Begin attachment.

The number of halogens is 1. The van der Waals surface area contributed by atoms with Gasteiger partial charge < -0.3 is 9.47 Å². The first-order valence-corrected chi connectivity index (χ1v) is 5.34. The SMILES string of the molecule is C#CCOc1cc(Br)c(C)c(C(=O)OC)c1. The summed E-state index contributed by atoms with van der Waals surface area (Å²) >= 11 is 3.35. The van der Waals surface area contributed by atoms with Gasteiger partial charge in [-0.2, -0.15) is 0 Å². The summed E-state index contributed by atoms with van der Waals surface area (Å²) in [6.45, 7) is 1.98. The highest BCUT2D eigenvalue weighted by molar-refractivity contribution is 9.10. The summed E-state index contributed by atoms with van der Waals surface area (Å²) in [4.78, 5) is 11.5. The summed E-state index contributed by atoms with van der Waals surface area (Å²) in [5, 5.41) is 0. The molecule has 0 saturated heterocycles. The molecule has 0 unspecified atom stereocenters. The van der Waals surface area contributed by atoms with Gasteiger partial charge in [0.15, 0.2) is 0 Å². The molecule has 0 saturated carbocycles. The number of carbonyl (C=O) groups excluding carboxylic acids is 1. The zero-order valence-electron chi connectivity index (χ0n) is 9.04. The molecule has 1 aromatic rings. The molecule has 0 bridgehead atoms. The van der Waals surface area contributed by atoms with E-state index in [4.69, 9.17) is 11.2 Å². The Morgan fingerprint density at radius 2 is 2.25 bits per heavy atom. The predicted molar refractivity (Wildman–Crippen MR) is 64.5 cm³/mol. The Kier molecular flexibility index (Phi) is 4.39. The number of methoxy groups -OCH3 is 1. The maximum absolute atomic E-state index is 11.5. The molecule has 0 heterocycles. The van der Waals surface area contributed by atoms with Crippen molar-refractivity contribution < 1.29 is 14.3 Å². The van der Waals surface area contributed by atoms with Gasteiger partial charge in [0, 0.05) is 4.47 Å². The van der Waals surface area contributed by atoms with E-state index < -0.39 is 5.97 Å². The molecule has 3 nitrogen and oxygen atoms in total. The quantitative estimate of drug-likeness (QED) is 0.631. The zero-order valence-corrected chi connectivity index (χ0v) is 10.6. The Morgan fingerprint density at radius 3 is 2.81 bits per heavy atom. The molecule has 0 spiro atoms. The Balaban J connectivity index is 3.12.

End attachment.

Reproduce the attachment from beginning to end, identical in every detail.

The number of halogens is 1. The van der Waals surface area contributed by atoms with Gasteiger partial charge < -0.3 is 9.47 Å². The first-order valence-corrected chi connectivity index (χ1v) is 5.34. The SMILES string of the molecule is C#CCOc1cc(Br)c(C)c(C(=O)OC)c1. The summed E-state index contributed by atoms with van der Waals surface area (Å²) >= 11 is 3.35. The van der Waals surface area contributed by atoms with Gasteiger partial charge in [-0.2, -0.15) is 0 Å². The summed E-state index contributed by atoms with van der Waals surface area (Å²) in [6.45, 7) is 1.98. The highest BCUT2D eigenvalue weighted by molar-refractivity contribution is 9.10. The summed E-state index contributed by atoms with van der Waals surface area (Å²) in [4.78, 5) is 11.5. The summed E-state index contributed by atoms with van der Waals surface area (Å²) in [5, 5.41) is 0. The molecule has 0 saturated heterocycles. The molecule has 0 unspecified atom stereocenters. The van der Waals surface area contributed by atoms with Gasteiger partial charge in [0.15, 0.2) is 0 Å². The molecule has 0 saturated carbocycles. The number of carbonyl (C=O) groups excluding carboxylic acids is 1. The zero-order valence-electron chi connectivity index (χ0n) is 9.04. The molecule has 1 aromatic rings. The molecule has 0 bridgehead atoms. The van der Waals surface area contributed by atoms with E-state index in [4.69, 9.17) is 11.2 Å². The Morgan fingerprint density at radius 2 is 2.25 bits per heavy atom. The predicted molar refractivity (Wildman–Crippen MR) is 64.5 cm³/mol. The Kier molecular flexibility index (Phi) is 4.39. The number of methoxy groups -OCH3 is 1. The maximum absolute atomic E-state index is 11.5. The molecule has 0 heterocycles. The van der Waals surface area contributed by atoms with Crippen molar-refractivity contribution < 1.29 is 14.3 Å². The van der Waals surface area contributed by atoms with Gasteiger partial charge in [0, 0.05) is 4.47 Å². The van der Waals surface area contributed by atoms with E-state index < -0.39 is 5.97 Å². The molecule has 3 nitrogen and oxygen atoms in total. The quantitative estimate of drug-likeness (QED) is 0.631. The zero-order valence-corrected chi connectivity index (χ0v) is 10.6. The Morgan fingerprint density at radius 3 is 2.81 bits per heavy atom. The molecule has 0 spiro atoms. The Balaban J connectivity index is 3.12.